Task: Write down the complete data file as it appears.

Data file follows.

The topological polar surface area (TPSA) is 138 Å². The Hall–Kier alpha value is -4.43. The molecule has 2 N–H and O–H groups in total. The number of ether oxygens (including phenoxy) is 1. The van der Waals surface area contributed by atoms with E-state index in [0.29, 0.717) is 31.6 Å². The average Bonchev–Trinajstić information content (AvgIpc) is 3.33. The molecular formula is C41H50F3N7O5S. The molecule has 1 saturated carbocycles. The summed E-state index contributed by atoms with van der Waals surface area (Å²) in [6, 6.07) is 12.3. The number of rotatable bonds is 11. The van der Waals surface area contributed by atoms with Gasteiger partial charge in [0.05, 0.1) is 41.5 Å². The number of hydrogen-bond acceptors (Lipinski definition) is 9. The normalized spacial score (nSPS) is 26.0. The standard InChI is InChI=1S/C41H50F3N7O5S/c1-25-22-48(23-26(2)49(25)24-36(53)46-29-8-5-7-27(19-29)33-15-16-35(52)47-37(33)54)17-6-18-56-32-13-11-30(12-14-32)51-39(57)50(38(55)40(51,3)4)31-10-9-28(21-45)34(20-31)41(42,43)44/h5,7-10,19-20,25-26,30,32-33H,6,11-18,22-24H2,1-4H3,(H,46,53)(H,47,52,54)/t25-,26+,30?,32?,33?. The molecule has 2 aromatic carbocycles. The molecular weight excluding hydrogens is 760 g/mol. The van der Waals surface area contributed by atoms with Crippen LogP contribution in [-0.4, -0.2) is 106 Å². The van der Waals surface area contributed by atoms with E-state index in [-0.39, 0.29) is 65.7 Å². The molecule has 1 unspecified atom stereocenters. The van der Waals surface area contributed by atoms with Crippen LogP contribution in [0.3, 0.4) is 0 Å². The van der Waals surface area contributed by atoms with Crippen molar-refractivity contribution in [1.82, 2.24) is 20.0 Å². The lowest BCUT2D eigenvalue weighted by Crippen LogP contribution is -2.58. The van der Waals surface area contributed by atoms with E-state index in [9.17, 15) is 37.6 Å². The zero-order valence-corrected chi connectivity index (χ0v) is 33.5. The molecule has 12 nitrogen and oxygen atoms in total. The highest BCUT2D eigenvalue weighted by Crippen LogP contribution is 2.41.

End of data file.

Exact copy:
The topological polar surface area (TPSA) is 138 Å². The Hall–Kier alpha value is -4.43. The molecule has 2 N–H and O–H groups in total. The number of ether oxygens (including phenoxy) is 1. The van der Waals surface area contributed by atoms with E-state index in [0.29, 0.717) is 31.6 Å². The average Bonchev–Trinajstić information content (AvgIpc) is 3.33. The molecular formula is C41H50F3N7O5S. The molecule has 1 saturated carbocycles. The summed E-state index contributed by atoms with van der Waals surface area (Å²) in [6, 6.07) is 12.3. The number of rotatable bonds is 11. The van der Waals surface area contributed by atoms with Gasteiger partial charge in [0.05, 0.1) is 41.5 Å². The number of hydrogen-bond acceptors (Lipinski definition) is 9. The normalized spacial score (nSPS) is 26.0. The standard InChI is InChI=1S/C41H50F3N7O5S/c1-25-22-48(23-26(2)49(25)24-36(53)46-29-8-5-7-27(19-29)33-15-16-35(52)47-37(33)54)17-6-18-56-32-13-11-30(12-14-32)51-39(57)50(38(55)40(51,3)4)31-10-9-28(21-45)34(20-31)41(42,43)44/h5,7-10,19-20,25-26,30,32-33H,6,11-18,22-24H2,1-4H3,(H,46,53)(H,47,52,54)/t25-,26+,30?,32?,33?. The molecule has 2 aromatic carbocycles. The molecular weight excluding hydrogens is 760 g/mol. The van der Waals surface area contributed by atoms with Crippen LogP contribution in [-0.4, -0.2) is 106 Å². The van der Waals surface area contributed by atoms with E-state index in [-0.39, 0.29) is 65.7 Å². The molecule has 1 unspecified atom stereocenters. The van der Waals surface area contributed by atoms with Crippen LogP contribution in [0.3, 0.4) is 0 Å². The van der Waals surface area contributed by atoms with Crippen molar-refractivity contribution in [1.82, 2.24) is 20.0 Å². The lowest BCUT2D eigenvalue weighted by Crippen LogP contribution is -2.58. The van der Waals surface area contributed by atoms with E-state index in [9.17, 15) is 37.6 Å². The zero-order valence-corrected chi connectivity index (χ0v) is 33.5. The molecule has 12 nitrogen and oxygen atoms in total. The highest BCUT2D eigenvalue weighted by Crippen LogP contribution is 2.41.